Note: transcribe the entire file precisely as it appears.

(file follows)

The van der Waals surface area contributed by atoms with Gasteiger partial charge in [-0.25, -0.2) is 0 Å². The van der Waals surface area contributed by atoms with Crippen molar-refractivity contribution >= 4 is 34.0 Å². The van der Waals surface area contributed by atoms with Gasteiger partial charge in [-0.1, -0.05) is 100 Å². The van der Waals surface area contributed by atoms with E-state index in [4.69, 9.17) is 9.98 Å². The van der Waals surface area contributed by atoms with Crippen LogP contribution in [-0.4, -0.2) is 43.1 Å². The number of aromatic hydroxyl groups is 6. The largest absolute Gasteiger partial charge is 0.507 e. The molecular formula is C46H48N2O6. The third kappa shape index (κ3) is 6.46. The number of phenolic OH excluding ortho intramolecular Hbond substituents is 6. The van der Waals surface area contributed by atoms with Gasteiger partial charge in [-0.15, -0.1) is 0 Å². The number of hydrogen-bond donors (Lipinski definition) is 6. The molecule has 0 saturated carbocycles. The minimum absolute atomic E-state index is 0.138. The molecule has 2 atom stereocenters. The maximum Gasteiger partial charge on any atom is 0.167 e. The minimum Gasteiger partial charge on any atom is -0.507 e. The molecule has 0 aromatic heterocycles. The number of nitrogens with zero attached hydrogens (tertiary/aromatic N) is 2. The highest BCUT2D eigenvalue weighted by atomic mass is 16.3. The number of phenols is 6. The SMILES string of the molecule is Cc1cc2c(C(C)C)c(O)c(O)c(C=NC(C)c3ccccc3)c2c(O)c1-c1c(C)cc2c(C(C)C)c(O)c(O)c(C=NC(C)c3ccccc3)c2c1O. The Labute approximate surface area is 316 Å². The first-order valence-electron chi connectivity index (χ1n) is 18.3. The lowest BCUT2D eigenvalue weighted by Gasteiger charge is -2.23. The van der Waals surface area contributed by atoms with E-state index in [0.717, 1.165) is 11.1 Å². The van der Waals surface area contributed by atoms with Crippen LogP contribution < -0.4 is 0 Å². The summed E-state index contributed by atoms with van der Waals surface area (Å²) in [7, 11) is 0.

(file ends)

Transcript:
The van der Waals surface area contributed by atoms with Gasteiger partial charge in [-0.25, -0.2) is 0 Å². The van der Waals surface area contributed by atoms with Crippen molar-refractivity contribution >= 4 is 34.0 Å². The van der Waals surface area contributed by atoms with Gasteiger partial charge in [-0.1, -0.05) is 100 Å². The van der Waals surface area contributed by atoms with E-state index in [4.69, 9.17) is 9.98 Å². The van der Waals surface area contributed by atoms with Crippen LogP contribution in [-0.4, -0.2) is 43.1 Å². The number of aromatic hydroxyl groups is 6. The largest absolute Gasteiger partial charge is 0.507 e. The molecular formula is C46H48N2O6. The third kappa shape index (κ3) is 6.46. The number of phenolic OH excluding ortho intramolecular Hbond substituents is 6. The van der Waals surface area contributed by atoms with Gasteiger partial charge in [-0.15, -0.1) is 0 Å². The number of hydrogen-bond donors (Lipinski definition) is 6. The molecule has 0 saturated carbocycles. The minimum absolute atomic E-state index is 0.138. The molecule has 2 atom stereocenters. The maximum Gasteiger partial charge on any atom is 0.167 e. The minimum Gasteiger partial charge on any atom is -0.507 e. The molecule has 0 aromatic heterocycles. The number of nitrogens with zero attached hydrogens (tertiary/aromatic N) is 2. The highest BCUT2D eigenvalue weighted by atomic mass is 16.3. The number of phenols is 6. The SMILES string of the molecule is Cc1cc2c(C(C)C)c(O)c(O)c(C=NC(C)c3ccccc3)c2c(O)c1-c1c(C)cc2c(C(C)C)c(O)c(O)c(C=NC(C)c3ccccc3)c2c1O. The Labute approximate surface area is 316 Å². The first-order valence-electron chi connectivity index (χ1n) is 18.3. The lowest BCUT2D eigenvalue weighted by Gasteiger charge is -2.23. The van der Waals surface area contributed by atoms with E-state index in [0.717, 1.165) is 11.1 Å². The van der Waals surface area contributed by atoms with Crippen LogP contribution < -0.4 is 0 Å². The summed E-state index contributed by atoms with van der Waals surface area (Å²) in [7, 11) is 0.